Pro bono work is usually associated with fancy law firms rather than start-up craft breweries.

By Emily Kaiser Thelin
Updated May 23, 2017

Pro bono work is usually associated with fancy law firms rather than start-up craft breweries. After all, it costs money to pay your employees to volunteer pro bono publico—for the public good. But when Josh Hare founded Hops & Grain Brewery in Austin in 2010, he pledged to give back. “We wanted to align ourselves with this idea of craft beer sustainability,” he said. “For us that has three facets: the environment, the industry and our community.”

Besides helping the environment by packaging all of his beers in recyclable aluminum cans, Hare started giving back by pledging 1 percent of his gross sales to the environmental organization One Percent for the Planet. Next, he pledged to give an additional 3 percent to his community (the brewery is located in East Austin, where Hare and his wife and most of their nine employees live). He also decided to pay all of his employees to devote 1 percent of their brewery hours to working pro bono at one of the local nonprofits they support. He saw it partly as a way to keep work fun. “We work really hard, so I try to provide a workplace environment that’s rewarding, so it’s not viewed so much as work,” Hare says.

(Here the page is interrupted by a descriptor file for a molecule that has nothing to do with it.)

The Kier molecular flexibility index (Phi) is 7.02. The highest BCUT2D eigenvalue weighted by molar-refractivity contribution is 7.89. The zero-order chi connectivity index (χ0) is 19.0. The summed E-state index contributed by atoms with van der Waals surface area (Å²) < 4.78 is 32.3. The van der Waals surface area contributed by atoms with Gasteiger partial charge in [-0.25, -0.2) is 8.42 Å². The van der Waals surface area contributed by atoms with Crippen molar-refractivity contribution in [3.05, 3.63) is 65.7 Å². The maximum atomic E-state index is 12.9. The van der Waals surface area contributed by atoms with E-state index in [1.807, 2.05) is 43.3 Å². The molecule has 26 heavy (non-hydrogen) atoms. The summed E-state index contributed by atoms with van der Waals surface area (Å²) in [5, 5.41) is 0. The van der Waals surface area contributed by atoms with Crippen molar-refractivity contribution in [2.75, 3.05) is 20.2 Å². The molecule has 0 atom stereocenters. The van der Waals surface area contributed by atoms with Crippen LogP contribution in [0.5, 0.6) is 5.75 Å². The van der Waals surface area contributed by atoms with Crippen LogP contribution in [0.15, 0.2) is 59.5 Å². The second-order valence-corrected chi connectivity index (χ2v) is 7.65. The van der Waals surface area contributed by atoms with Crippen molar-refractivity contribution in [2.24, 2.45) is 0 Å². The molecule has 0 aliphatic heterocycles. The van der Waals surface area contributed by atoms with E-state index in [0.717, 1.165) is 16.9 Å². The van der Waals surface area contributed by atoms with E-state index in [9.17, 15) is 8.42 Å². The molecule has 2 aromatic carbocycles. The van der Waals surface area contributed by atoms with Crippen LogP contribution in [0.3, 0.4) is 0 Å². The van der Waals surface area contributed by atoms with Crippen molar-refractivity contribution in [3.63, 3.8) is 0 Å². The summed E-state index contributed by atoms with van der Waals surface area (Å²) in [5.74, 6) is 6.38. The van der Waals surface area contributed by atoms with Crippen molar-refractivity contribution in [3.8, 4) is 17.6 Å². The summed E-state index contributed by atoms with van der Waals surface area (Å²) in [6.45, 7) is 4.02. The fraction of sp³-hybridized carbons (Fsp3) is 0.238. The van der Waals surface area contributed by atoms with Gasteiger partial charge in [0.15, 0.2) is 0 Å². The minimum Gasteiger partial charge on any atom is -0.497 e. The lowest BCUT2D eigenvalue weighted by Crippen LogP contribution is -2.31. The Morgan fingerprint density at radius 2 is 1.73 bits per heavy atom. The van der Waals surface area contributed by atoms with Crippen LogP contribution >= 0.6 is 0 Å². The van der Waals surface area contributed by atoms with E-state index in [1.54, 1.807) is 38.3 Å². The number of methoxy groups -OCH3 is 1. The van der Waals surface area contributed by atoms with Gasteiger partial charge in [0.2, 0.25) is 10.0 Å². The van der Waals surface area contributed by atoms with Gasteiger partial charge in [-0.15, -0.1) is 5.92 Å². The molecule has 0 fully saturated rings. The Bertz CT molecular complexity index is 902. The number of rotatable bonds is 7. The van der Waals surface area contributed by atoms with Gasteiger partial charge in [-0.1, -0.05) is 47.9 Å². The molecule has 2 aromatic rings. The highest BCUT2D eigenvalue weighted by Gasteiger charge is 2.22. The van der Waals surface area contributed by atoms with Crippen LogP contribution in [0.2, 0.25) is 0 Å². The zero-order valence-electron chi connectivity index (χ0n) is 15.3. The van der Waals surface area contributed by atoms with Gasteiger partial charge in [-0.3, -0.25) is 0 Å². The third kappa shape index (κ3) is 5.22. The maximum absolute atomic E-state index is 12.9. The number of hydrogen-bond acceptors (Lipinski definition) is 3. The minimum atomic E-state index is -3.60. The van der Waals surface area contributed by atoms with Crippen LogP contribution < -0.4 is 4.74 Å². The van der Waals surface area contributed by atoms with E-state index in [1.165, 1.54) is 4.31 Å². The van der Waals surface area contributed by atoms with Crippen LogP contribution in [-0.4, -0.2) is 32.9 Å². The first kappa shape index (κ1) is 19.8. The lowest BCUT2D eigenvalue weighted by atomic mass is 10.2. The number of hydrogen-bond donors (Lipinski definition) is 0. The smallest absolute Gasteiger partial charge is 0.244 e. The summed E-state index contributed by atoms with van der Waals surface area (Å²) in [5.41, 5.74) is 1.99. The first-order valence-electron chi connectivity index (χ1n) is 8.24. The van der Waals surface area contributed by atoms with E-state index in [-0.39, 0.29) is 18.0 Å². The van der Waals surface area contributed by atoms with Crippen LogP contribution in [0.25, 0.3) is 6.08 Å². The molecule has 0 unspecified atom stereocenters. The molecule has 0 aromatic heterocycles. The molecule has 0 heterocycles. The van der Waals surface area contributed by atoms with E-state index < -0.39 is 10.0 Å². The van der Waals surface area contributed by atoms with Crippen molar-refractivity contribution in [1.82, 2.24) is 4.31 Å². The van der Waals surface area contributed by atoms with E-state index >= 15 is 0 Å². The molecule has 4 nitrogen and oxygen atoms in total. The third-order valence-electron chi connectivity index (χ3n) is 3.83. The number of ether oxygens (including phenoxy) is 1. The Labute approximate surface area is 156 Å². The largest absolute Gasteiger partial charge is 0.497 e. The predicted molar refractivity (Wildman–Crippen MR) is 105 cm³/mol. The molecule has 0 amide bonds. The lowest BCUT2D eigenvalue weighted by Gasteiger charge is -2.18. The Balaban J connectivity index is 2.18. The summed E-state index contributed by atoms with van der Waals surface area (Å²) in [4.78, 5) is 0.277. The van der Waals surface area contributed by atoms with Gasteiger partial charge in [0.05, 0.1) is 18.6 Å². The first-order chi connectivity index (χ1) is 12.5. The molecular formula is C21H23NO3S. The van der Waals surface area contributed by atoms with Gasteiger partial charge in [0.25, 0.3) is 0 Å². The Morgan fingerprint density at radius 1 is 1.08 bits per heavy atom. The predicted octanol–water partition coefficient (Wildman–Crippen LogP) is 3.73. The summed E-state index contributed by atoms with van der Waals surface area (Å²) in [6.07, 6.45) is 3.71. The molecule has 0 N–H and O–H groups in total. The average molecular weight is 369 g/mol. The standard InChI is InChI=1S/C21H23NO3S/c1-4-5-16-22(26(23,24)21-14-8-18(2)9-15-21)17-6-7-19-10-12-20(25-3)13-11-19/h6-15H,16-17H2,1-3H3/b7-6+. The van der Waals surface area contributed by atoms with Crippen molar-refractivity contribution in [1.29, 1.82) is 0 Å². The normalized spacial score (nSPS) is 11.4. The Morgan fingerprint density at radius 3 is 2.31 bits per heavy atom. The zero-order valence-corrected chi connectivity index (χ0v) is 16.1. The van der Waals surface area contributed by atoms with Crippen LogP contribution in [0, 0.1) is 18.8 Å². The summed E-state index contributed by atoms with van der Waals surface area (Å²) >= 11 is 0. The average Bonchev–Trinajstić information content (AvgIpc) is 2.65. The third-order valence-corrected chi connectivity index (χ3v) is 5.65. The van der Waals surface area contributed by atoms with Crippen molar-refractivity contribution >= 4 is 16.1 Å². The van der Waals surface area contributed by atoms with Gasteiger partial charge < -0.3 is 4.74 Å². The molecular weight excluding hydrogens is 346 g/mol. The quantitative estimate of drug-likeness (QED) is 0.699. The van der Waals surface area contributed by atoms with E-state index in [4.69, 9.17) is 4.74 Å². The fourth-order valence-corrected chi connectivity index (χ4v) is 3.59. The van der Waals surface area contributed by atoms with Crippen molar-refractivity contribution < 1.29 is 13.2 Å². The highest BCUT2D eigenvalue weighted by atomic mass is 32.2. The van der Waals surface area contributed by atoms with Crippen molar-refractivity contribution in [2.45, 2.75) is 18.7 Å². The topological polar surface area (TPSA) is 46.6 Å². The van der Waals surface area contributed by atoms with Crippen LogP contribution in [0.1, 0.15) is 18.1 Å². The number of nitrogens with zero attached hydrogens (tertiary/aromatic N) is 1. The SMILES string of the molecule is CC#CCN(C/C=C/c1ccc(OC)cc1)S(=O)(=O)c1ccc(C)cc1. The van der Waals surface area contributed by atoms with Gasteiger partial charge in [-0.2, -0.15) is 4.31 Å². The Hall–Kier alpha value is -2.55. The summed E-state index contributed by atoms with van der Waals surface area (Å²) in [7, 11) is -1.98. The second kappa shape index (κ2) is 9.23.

Urban Roots Austin is one of the major recipients; the 3.5-acre farm in East Austin offers paid internships to teenagers to study sustainable agriculture and learn healthy eating habits. Starting this spring Hops & Grain’s employees will spend a few hours every week helping out on the farm.

The largesse doesn’t end there. Passionate about cycling and fuel conservation, Hare pays $4 a day to employees who ride bikes to work, take public transportation or drive fuel-efficient vehicles. The brewery also supports the Hill Country Ride for AIDS and the Texas Bicycle Coalition.

An enthusiastic dog owner, Hare uses his brewery’s spent grains to make Brew Biscuits Dog Treats at a commercial kitchen down the street. Demand has grown so quickly, he’s now looking for a bigger kitchen, and more employees to staff it.